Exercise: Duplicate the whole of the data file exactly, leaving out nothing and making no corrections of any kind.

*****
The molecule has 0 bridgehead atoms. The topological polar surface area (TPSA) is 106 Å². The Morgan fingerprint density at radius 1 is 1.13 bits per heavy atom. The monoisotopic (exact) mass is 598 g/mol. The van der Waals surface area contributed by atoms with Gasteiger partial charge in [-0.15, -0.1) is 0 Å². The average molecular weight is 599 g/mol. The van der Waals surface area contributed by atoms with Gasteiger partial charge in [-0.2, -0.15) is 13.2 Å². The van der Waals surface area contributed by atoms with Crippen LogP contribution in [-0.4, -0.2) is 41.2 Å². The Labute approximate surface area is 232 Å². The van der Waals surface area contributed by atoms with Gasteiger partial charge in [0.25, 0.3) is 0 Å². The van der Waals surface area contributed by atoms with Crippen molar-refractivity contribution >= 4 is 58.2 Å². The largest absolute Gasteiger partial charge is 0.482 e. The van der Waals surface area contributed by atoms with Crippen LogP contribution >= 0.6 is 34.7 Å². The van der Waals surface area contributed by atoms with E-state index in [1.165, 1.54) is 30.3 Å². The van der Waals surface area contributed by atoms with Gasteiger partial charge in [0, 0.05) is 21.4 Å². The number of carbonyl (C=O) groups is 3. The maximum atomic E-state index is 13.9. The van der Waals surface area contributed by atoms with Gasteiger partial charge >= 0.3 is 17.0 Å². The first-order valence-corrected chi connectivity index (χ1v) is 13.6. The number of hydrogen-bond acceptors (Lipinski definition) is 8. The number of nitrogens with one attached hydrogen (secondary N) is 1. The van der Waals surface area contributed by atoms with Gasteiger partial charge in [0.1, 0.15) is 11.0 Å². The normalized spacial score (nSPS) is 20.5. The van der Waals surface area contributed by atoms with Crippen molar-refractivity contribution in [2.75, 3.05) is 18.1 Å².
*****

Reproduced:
The molecule has 0 bridgehead atoms. The topological polar surface area (TPSA) is 106 Å². The Morgan fingerprint density at radius 1 is 1.13 bits per heavy atom. The monoisotopic (exact) mass is 598 g/mol. The van der Waals surface area contributed by atoms with Gasteiger partial charge in [-0.15, -0.1) is 0 Å². The average molecular weight is 599 g/mol. The van der Waals surface area contributed by atoms with Gasteiger partial charge in [-0.2, -0.15) is 13.2 Å². The van der Waals surface area contributed by atoms with Crippen LogP contribution in [-0.4, -0.2) is 41.2 Å². The Labute approximate surface area is 232 Å². The van der Waals surface area contributed by atoms with Gasteiger partial charge in [0.25, 0.3) is 0 Å². The van der Waals surface area contributed by atoms with Crippen molar-refractivity contribution >= 4 is 58.2 Å². The largest absolute Gasteiger partial charge is 0.482 e. The van der Waals surface area contributed by atoms with Crippen LogP contribution >= 0.6 is 34.7 Å². The van der Waals surface area contributed by atoms with E-state index in [1.165, 1.54) is 30.3 Å². The van der Waals surface area contributed by atoms with Gasteiger partial charge in [0, 0.05) is 21.4 Å². The number of carbonyl (C=O) groups is 3. The maximum atomic E-state index is 13.9. The van der Waals surface area contributed by atoms with Gasteiger partial charge >= 0.3 is 17.0 Å². The first-order valence-corrected chi connectivity index (χ1v) is 13.6. The number of hydrogen-bond acceptors (Lipinski definition) is 8. The number of nitrogens with one attached hydrogen (secondary N) is 1. The van der Waals surface area contributed by atoms with Gasteiger partial charge in [0.1, 0.15) is 11.0 Å². The normalized spacial score (nSPS) is 20.5. The van der Waals surface area contributed by atoms with Crippen molar-refractivity contribution in [2.75, 3.05) is 18.1 Å².